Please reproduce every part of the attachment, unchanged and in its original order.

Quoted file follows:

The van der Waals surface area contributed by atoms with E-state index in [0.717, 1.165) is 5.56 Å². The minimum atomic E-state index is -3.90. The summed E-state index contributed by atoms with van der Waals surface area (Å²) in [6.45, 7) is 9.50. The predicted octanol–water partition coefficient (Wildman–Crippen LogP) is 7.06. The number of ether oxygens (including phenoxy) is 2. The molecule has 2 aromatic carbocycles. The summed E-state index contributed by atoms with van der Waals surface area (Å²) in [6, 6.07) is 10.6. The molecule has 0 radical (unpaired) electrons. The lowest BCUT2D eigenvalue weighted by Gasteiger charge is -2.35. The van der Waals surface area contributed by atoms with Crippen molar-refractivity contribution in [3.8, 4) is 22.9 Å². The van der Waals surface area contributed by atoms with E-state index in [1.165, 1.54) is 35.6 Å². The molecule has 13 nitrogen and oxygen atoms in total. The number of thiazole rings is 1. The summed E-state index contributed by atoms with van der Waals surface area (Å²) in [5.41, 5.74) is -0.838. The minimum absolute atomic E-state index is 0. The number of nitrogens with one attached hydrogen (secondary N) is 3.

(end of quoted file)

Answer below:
The van der Waals surface area contributed by atoms with E-state index in [0.717, 1.165) is 5.56 Å². The minimum atomic E-state index is -3.90. The summed E-state index contributed by atoms with van der Waals surface area (Å²) in [6.45, 7) is 9.50. The predicted octanol–water partition coefficient (Wildman–Crippen LogP) is 7.06. The number of ether oxygens (including phenoxy) is 2. The molecule has 2 aromatic carbocycles. The summed E-state index contributed by atoms with van der Waals surface area (Å²) in [6, 6.07) is 10.6. The molecule has 0 radical (unpaired) electrons. The lowest BCUT2D eigenvalue weighted by Gasteiger charge is -2.35. The van der Waals surface area contributed by atoms with Crippen molar-refractivity contribution in [3.8, 4) is 22.9 Å². The van der Waals surface area contributed by atoms with E-state index in [1.165, 1.54) is 35.6 Å². The molecule has 13 nitrogen and oxygen atoms in total. The number of thiazole rings is 1. The summed E-state index contributed by atoms with van der Waals surface area (Å²) in [5.41, 5.74) is -0.838. The minimum absolute atomic E-state index is 0. The number of nitrogens with one attached hydrogen (secondary N) is 3.